Published January 5, 2006
LAKE FOREST, Calif. (BP) — Today, a lot of Christians are what I call “floating believers.” It is an expression of America’s rampant individualism.
Many Christians hop from one church to another without any identity, accountability or commitment. They have not been taught that the Christian life involves more than just believing – it also includes belonging.
C.S. Lewis once wrote an essay on church membership, reminding us that the word “membership” is of Christian origin.
To Paul, being a “member” of the church did not refer to some cold induction into an institution but rather it meant becoming a vital organ of a living body (Romans 12:4-5, 1 Corinthians 6:15, 1 Corinthians 12:12-27). We need to reclaim this image!
Joining a church used to be an act of conformity in our society. You joined a church because everybody else did. Now the rules have changed and conformity is no longer a motivating factor.
Membership is now an act of commitment. The way you motivate people to join today is to show them value-for-value what benefits are in return for their commitment.
There are numerous benefits to membership:
You need to emphasize the fact to attendees that the church provides them with benefits they cannot find anywhere else in the world:
There are many analogies for a Christian disconnected from a church: A football player without a team; a soldier without a platoon; a tuba player without an orchestra; and a sheep without a flock.
But the most understandable (and biblical) picture is that of a child without a family.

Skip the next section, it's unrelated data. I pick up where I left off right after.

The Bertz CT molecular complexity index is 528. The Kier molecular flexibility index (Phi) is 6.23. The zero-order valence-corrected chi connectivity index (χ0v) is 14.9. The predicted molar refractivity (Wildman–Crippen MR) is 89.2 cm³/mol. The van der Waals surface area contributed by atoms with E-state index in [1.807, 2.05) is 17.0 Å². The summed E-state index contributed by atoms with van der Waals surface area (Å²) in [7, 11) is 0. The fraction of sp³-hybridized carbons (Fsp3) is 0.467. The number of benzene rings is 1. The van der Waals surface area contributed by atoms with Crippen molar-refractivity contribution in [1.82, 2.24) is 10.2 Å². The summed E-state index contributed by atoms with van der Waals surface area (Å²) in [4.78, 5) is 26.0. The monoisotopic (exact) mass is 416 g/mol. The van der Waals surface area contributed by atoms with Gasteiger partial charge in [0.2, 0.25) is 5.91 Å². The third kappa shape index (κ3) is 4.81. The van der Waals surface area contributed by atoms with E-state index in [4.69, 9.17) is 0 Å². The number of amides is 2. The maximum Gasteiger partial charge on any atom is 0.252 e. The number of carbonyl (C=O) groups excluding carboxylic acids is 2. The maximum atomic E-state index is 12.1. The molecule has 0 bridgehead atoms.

1 Timothy 3:15 refers to the church as “... the family of God. That family is the church of the living God, the support and foundation of the truth.”
God does not want his children growing up in isolation from each other, so he created a spiritual family on earth for us. Paul reminds us in Ephesians 2:19, “... you are members of God’s very own family ... and you belong in God’s household with every other Christian.”
A Christian without a church family is an orphan.
I believe it is important today to position the church as a family, rather than as an institution. Since the 1960s, Americans have become increasingly anti-institutional. They use the phrase “organized religion” with contempt.
On the other hand, people are longing for a sense of family and community.
Today, we have a record number of single adults in America. Vance Packard called America “a nation of strangers.” As a result, we’re experiencing an epidemic of loneliness in society. One Gallup poll reported that four in 10 Americans admit to frequent feelings of “intense loneliness.” Americans are, in fact, the loneliest people in the world.
This longing for belonging provides the church with a timely opportunity. Positioning the church as an extended family – and as “a place where you are cared for” – will strike a sensitive chord in many lonely hearts.
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